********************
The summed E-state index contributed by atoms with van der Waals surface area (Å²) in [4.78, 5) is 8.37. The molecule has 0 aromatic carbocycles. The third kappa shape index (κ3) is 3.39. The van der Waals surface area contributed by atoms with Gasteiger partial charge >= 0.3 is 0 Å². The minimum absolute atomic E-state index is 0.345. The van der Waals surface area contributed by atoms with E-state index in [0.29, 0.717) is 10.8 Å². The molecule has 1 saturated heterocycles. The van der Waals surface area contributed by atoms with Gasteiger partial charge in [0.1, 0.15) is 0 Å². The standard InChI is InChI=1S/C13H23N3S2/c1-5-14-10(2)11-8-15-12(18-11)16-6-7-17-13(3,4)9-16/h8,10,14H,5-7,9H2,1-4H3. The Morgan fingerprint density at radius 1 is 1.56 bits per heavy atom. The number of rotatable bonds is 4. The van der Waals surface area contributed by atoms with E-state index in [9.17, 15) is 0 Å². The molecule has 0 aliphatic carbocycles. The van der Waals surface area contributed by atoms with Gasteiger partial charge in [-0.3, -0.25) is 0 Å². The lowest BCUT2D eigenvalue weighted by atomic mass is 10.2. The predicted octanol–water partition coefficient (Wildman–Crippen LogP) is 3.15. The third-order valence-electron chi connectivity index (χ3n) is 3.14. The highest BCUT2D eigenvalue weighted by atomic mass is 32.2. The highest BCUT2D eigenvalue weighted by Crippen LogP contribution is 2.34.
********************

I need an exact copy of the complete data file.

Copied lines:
The summed E-state index contributed by atoms with van der Waals surface area (Å²) in [4.78, 5) is 8.37. The molecule has 0 aromatic carbocycles. The third kappa shape index (κ3) is 3.39. The van der Waals surface area contributed by atoms with Gasteiger partial charge >= 0.3 is 0 Å². The minimum absolute atomic E-state index is 0.345. The van der Waals surface area contributed by atoms with E-state index in [0.29, 0.717) is 10.8 Å². The molecule has 1 saturated heterocycles. The van der Waals surface area contributed by atoms with Gasteiger partial charge in [0.1, 0.15) is 0 Å². The standard InChI is InChI=1S/C13H23N3S2/c1-5-14-10(2)11-8-15-12(18-11)16-6-7-17-13(3,4)9-16/h8,10,14H,5-7,9H2,1-4H3. The Morgan fingerprint density at radius 1 is 1.56 bits per heavy atom. The number of rotatable bonds is 4. The van der Waals surface area contributed by atoms with E-state index in [9.17, 15) is 0 Å². The molecule has 0 aliphatic carbocycles. The van der Waals surface area contributed by atoms with Gasteiger partial charge in [-0.3, -0.25) is 0 Å². The lowest BCUT2D eigenvalue weighted by atomic mass is 10.2. The predicted octanol–water partition coefficient (Wildman–Crippen LogP) is 3.15. The third-order valence-electron chi connectivity index (χ3n) is 3.14. The highest BCUT2D eigenvalue weighted by atomic mass is 32.2. The highest BCUT2D eigenvalue weighted by Crippen LogP contribution is 2.34.